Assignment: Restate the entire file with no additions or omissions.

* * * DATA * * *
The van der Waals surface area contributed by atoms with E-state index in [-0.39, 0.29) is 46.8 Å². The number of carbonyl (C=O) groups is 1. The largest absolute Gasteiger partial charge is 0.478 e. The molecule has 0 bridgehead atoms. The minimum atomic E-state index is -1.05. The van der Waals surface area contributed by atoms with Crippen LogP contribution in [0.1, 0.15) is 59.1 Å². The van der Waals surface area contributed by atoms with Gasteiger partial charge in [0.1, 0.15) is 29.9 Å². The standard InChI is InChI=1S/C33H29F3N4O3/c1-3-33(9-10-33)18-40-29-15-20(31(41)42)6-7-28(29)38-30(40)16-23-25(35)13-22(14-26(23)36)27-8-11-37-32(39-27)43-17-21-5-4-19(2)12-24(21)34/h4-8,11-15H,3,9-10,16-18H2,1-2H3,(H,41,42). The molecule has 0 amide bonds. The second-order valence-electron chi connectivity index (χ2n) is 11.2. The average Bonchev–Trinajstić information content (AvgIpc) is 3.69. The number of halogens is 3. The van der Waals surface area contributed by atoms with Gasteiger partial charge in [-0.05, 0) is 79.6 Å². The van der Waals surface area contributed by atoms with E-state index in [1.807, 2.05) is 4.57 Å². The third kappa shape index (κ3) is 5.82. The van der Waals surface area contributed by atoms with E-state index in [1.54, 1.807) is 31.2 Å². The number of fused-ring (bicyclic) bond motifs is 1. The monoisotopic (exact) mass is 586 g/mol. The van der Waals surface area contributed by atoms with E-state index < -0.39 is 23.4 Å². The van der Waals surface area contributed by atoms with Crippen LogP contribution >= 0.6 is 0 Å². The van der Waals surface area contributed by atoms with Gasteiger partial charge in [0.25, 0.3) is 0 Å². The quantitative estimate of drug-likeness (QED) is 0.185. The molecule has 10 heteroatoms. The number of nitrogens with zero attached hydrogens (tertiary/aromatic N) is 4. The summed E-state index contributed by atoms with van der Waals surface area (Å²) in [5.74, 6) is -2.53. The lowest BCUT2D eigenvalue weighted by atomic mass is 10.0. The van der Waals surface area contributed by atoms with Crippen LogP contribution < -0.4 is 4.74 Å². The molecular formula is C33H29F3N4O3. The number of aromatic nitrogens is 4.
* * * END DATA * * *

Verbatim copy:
The van der Waals surface area contributed by atoms with E-state index in [-0.39, 0.29) is 46.8 Å². The number of carbonyl (C=O) groups is 1. The largest absolute Gasteiger partial charge is 0.478 e. The molecule has 0 bridgehead atoms. The minimum atomic E-state index is -1.05. The van der Waals surface area contributed by atoms with Crippen LogP contribution in [0.1, 0.15) is 59.1 Å². The van der Waals surface area contributed by atoms with Gasteiger partial charge in [0.1, 0.15) is 29.9 Å². The standard InChI is InChI=1S/C33H29F3N4O3/c1-3-33(9-10-33)18-40-29-15-20(31(41)42)6-7-28(29)38-30(40)16-23-25(35)13-22(14-26(23)36)27-8-11-37-32(39-27)43-17-21-5-4-19(2)12-24(21)34/h4-8,11-15H,3,9-10,16-18H2,1-2H3,(H,41,42). The molecule has 0 amide bonds. The second-order valence-electron chi connectivity index (χ2n) is 11.2. The average Bonchev–Trinajstić information content (AvgIpc) is 3.69. The number of halogens is 3. The van der Waals surface area contributed by atoms with Gasteiger partial charge in [-0.05, 0) is 79.6 Å². The van der Waals surface area contributed by atoms with E-state index in [1.807, 2.05) is 4.57 Å². The third kappa shape index (κ3) is 5.82. The van der Waals surface area contributed by atoms with E-state index in [1.54, 1.807) is 31.2 Å². The number of fused-ring (bicyclic) bond motifs is 1. The monoisotopic (exact) mass is 586 g/mol. The van der Waals surface area contributed by atoms with E-state index < -0.39 is 23.4 Å². The van der Waals surface area contributed by atoms with Crippen LogP contribution >= 0.6 is 0 Å². The van der Waals surface area contributed by atoms with Gasteiger partial charge in [0.25, 0.3) is 0 Å². The quantitative estimate of drug-likeness (QED) is 0.185. The molecule has 10 heteroatoms. The number of nitrogens with zero attached hydrogens (tertiary/aromatic N) is 4. The summed E-state index contributed by atoms with van der Waals surface area (Å²) in [5.74, 6) is -2.53. The lowest BCUT2D eigenvalue weighted by atomic mass is 10.0. The van der Waals surface area contributed by atoms with Crippen LogP contribution < -0.4 is 4.74 Å². The molecular formula is C33H29F3N4O3. The number of aromatic nitrogens is 4.